For a technology that’s still largely in its infancy, you can do some things with 3D printing that are pretty much impossible with any other technique. Take, for instance, these intricate 3D-printed mobiles.
Designed by kinetic sculptor Marco Mahler, along with mathematician Henry Segerman, these mobiles are unlike handmade mobiles you might have seen before.
Each one was designed using mathematical equations to generate shapes that range from organic to highly procedural in style. The most complex of the bunch is the Quaternary Tree (Level 6), which has a whopping 1,365 parts. Each model was then output using one of Shapeways’ industrial laser-sintering 3D printers.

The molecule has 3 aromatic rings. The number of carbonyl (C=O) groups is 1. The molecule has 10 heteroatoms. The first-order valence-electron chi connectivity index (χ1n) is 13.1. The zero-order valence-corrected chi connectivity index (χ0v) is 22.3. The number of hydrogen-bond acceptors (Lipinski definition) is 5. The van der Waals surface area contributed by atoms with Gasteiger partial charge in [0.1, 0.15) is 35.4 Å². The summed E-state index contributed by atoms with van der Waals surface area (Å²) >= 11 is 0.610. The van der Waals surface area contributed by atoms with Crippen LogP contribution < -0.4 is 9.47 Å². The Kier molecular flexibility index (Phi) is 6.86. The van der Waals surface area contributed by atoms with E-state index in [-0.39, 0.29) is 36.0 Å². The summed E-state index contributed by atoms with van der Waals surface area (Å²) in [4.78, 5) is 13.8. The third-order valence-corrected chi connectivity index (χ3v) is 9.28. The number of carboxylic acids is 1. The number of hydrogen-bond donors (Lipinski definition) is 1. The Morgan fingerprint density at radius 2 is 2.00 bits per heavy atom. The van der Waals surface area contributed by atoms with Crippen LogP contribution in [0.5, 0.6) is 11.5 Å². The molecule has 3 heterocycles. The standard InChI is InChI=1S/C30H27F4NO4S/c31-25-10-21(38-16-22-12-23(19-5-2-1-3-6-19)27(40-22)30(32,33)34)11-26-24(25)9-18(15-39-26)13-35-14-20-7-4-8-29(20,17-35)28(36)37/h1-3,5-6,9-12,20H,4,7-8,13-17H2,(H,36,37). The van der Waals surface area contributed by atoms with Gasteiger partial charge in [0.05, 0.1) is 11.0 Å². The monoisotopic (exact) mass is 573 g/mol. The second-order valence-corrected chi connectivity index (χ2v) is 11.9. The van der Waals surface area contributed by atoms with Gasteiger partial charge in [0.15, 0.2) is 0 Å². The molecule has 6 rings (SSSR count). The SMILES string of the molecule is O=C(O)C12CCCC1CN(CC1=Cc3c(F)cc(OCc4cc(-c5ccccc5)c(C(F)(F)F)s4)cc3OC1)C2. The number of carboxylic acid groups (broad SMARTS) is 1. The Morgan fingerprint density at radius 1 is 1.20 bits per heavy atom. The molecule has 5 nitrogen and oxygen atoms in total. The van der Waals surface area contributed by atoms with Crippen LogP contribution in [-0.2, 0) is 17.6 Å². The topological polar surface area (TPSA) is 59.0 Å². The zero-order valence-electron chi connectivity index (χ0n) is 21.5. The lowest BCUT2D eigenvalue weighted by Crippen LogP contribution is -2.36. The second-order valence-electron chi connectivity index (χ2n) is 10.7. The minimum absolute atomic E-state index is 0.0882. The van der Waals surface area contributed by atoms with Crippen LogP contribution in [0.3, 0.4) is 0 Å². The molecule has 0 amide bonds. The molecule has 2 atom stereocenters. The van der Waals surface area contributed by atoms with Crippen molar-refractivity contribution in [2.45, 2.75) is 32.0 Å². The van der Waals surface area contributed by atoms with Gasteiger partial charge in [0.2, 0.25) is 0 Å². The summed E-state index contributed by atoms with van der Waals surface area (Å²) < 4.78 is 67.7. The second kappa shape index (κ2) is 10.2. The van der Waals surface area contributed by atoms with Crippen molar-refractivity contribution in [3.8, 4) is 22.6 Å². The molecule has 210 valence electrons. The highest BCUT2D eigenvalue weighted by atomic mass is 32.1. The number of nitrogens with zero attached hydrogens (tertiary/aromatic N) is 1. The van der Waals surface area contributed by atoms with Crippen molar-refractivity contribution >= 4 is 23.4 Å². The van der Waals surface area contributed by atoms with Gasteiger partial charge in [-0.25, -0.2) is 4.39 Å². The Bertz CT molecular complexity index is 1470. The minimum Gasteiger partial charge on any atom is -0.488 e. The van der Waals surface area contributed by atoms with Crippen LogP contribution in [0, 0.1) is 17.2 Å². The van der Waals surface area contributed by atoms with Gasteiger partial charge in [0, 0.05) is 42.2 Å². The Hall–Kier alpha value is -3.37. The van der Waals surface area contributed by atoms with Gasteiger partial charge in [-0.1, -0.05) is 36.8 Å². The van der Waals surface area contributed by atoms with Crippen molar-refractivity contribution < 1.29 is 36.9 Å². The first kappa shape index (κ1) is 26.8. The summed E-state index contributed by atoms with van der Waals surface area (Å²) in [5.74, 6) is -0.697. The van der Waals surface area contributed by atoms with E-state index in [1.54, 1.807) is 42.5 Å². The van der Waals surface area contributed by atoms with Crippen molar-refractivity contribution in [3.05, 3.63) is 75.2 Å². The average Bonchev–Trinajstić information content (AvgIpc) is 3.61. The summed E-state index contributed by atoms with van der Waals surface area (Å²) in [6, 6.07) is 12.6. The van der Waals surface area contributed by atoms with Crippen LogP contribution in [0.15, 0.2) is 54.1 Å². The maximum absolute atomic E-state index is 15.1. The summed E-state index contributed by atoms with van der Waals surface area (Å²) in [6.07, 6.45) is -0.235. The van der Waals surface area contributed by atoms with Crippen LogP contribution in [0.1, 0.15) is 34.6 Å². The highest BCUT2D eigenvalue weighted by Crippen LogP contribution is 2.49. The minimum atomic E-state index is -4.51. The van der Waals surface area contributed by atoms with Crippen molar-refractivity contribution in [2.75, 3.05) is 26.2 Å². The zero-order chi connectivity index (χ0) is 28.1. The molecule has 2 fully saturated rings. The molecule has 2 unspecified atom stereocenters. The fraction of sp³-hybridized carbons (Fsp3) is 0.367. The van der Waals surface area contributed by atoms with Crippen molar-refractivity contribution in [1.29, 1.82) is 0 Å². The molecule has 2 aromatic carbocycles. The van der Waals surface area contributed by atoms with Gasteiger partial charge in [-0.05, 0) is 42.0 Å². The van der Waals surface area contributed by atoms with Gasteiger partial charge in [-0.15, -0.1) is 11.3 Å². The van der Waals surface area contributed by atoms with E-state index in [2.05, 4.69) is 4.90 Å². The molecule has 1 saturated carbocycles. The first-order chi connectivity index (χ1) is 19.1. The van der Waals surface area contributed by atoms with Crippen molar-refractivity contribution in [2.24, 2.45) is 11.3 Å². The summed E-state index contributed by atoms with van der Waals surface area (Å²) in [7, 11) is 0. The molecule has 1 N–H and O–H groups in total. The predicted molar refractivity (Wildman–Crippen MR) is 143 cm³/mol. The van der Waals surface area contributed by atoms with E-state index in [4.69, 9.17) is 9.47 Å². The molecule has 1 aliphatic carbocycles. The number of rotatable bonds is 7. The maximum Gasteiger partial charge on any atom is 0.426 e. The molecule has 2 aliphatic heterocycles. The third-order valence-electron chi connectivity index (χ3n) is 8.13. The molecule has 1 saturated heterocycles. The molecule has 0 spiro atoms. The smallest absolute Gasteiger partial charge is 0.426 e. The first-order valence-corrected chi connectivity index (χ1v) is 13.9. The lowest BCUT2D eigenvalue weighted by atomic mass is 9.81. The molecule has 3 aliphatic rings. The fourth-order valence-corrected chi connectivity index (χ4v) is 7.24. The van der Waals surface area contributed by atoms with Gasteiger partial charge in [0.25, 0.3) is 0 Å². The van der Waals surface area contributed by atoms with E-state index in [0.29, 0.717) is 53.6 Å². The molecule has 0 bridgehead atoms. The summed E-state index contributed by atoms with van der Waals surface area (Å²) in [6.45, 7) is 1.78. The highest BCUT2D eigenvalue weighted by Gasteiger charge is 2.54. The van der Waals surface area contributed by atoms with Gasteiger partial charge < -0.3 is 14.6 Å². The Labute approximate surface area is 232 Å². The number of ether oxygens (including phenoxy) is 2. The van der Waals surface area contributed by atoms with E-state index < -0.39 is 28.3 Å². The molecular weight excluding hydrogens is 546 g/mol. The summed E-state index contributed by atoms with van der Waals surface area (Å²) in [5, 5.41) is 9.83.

Best of all, you can order a variety of these mobiles for yourself over at Shapeways. Since each one is made to order, it’ll take about 1 to 2 weeks to generate and then ship yours. Prices range from $10 (USD) for a small, simple mobile up to $600 for the most complex design.
It still blows my mind that a single 3D printing session can generate complex forms like these in which individual parts come out as separate, moveable objects.